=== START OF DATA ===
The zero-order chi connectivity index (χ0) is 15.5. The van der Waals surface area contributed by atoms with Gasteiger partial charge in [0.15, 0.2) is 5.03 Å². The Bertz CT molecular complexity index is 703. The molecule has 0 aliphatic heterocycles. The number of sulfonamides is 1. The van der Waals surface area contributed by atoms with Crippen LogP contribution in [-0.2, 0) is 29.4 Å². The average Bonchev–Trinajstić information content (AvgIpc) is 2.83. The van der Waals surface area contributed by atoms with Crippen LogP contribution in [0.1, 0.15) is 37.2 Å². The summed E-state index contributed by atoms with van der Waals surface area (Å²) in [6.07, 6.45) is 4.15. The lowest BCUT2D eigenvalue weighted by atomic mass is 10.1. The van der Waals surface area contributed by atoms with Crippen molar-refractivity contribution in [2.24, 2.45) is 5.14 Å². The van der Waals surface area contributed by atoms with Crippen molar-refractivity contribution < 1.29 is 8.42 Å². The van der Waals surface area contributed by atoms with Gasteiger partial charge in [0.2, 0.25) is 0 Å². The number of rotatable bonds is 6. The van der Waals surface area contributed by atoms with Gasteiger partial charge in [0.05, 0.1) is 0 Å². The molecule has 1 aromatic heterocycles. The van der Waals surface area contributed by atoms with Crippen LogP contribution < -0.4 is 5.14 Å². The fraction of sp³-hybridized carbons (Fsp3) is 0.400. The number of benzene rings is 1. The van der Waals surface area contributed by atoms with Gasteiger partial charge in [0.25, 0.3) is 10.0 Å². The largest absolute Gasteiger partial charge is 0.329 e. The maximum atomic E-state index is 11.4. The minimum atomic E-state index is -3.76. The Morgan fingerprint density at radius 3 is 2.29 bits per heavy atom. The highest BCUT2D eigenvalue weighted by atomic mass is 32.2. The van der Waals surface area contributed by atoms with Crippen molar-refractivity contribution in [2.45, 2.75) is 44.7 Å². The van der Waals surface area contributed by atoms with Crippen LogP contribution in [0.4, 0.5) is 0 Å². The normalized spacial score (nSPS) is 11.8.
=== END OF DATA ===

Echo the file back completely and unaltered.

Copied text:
The zero-order chi connectivity index (χ0) is 15.5. The van der Waals surface area contributed by atoms with Gasteiger partial charge in [0.15, 0.2) is 5.03 Å². The Bertz CT molecular complexity index is 703. The molecule has 0 aliphatic heterocycles. The number of sulfonamides is 1. The van der Waals surface area contributed by atoms with Crippen LogP contribution in [-0.2, 0) is 29.4 Å². The average Bonchev–Trinajstić information content (AvgIpc) is 2.83. The van der Waals surface area contributed by atoms with Crippen LogP contribution in [0.1, 0.15) is 37.2 Å². The summed E-state index contributed by atoms with van der Waals surface area (Å²) in [6.07, 6.45) is 4.15. The lowest BCUT2D eigenvalue weighted by atomic mass is 10.1. The van der Waals surface area contributed by atoms with Crippen molar-refractivity contribution in [2.24, 2.45) is 5.14 Å². The van der Waals surface area contributed by atoms with Crippen molar-refractivity contribution < 1.29 is 8.42 Å². The van der Waals surface area contributed by atoms with Gasteiger partial charge in [0.2, 0.25) is 0 Å². The number of rotatable bonds is 6. The van der Waals surface area contributed by atoms with Gasteiger partial charge in [0.05, 0.1) is 0 Å². The molecule has 1 aromatic heterocycles. The van der Waals surface area contributed by atoms with Crippen LogP contribution < -0.4 is 5.14 Å². The fraction of sp³-hybridized carbons (Fsp3) is 0.400. The number of benzene rings is 1. The van der Waals surface area contributed by atoms with Gasteiger partial charge in [0.25, 0.3) is 10.0 Å². The largest absolute Gasteiger partial charge is 0.329 e. The maximum atomic E-state index is 11.4. The minimum atomic E-state index is -3.76. The Morgan fingerprint density at radius 3 is 2.29 bits per heavy atom. The highest BCUT2D eigenvalue weighted by atomic mass is 32.2. The van der Waals surface area contributed by atoms with Crippen molar-refractivity contribution in [2.45, 2.75) is 44.7 Å². The van der Waals surface area contributed by atoms with Crippen LogP contribution in [0.4, 0.5) is 0 Å². The normalized spacial score (nSPS) is 11.8.